UCLA You didn’t come here just to try your best.
Their best defender back home, their top big man looking in a sweatsuit, the Bruins didn’t return Saturday night at T-Mobile Arena while seriously underpowered in a heavyweight title fight.
His counterpunch run ended in the Pac-12 Tournament Championship.
A wild game came down to a mad scramble to finish. Arizona’s Azuolas Tubelis pushed his team to a two-point lead before missing the second with 5.8 seconds left to make the first of two free throws.
of UCLA Jaime Jacquez Jr. grabbed the rebound and dribbled frantically downcourt before passing to the freshman guard Dylan Andrews on the wing. Andrews rose for a three-pointer that caromed to the side of the rim at the buzzer, preserving the second-seeded Wildcats’ 61–59 victory over the top-seeded Bruins, whose 12-game winning streak ended.
“The wide-open shot to win the game,” UCLA Coach Mick Cronin said later. “it is what it is.”
Eighth-ranked Arizona celebrated their second consecutive title win over UCLA (29-5), while the No. 2 Bruins pondered where they might be seeded in the NCAA Tournament.
Despite being largely short-handed, the Bruins had every chance to pull this one off.
Given a chance to tie the score with 6.8 seconds left, Bruins point guard tiger campbell, an 84.9% free-throw shooter who had been so clutch all week, missed the second of two free throws, the ball spinning around the rim before coming out. Cronin said that Campbell was unnecessarily mad at himself afterward.
“I’ll put my career on the line,” Cronin said, “with Tiger on the line.”
Another opportunity for UCLA was lost when Jacquez fumbled to steal the ball from Tubliss with 1:10 left and the Bruins regained their one-point lead. But after the Bruins called a timeout, Jacquez missed a short jumper.
“I had a lot of good looks,” said Jacquez, who scored 13 points on five-for-18 shooting, “I just missed.”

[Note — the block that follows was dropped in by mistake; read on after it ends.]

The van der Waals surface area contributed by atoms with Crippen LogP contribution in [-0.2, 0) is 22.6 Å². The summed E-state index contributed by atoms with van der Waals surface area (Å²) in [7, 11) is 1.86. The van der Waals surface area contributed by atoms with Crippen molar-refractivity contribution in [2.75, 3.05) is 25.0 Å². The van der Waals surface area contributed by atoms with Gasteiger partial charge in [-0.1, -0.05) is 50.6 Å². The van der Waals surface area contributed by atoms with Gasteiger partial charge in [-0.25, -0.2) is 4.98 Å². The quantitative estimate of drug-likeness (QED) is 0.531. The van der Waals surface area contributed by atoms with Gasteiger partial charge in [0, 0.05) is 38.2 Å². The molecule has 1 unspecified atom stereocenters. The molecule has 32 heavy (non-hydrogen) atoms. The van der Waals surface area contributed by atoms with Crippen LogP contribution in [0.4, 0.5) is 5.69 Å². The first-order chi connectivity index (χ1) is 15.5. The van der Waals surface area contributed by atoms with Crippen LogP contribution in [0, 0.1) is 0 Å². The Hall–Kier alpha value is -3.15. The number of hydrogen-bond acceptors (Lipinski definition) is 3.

The Wildcats missed their next shot but Tubliss recovered an offensive rebound and found courtney ramey for a three-pointer that pushed Arizona into a 60–58 lead with 18 seconds left. Cronin suggested that Ramey had pushed Will McClendon before the shot, one of two calls that upset Cronin.
The second call came in the first half when Jacquez cut to Amari Bailey, who made a vicious, one-handed dunk over Arizona’s Pelle Larsen. whistle blows. Believing it was a chance for a three-point play, the Bruins fans roared.
No. The officer made a gesture with his hand to indicate that Bailey had pushed. Outrageous dishonesty. Cronin and Bruins fans were furious.
Cronin said incredulously, “An offensive foul called the guy who had the best dunk of the season.”
It got messed up somehow. On the Wildcats’ next possession, Larson threw down his one-handed dunk, prompting an Arizona fan sitting courtside to shout, “That’s how you do it!”
Bruised but not broken, the Bruins kept fighting back. They took a nine-point lead early in the second half before it looked like their spell might be over. The shots stopped falling. Foul pile.
with the Freshman Center sow edamame The Bruins ran out of big guys in the final minutes, seeing off Friday after injuring his left shoulder. Backup Mac Etienne fouled out with 9:35 left and Kenneth Nuba with four minutes left.
Tubelis scored 19 for the Wildcats (28–6), and Bailey led the Bruins in scoring with 19.
It was supposed to be a chance to settle debates, answer questions, clear any doubts.
These teams met twice this season, each winning once. The respective fan bases had made their cases for supremacy. UCLA was the tougher, more complete team. Arizona possessed a large front line and a potent offense.
The Bruins had just clinched the Pac-12 title last week, sweeping the Wildcats in a four-game runaway. But any reasonable calculation the Bruins had changed drastically over the past week.
junior guard jaylen clark Was out due to a lower leg injury. Bona, a shot-blocking menace, was turned into a cheerleader because of shoulder soreness that wasn’t expected to last him out last Saturday.
The Bruins endured it all as part of a stirring Pac-12 tournament run that was the stuff of Disney, pulling away from Colorado before blitzing Oregon behind the Campbell Barrage. But this challenge was on another level, like climbing the Santa Monica Mountains to Mount Everest.
UCLA almost made it but didn’t quite reach the summit.
This story originally appeared in Los Angeles Times,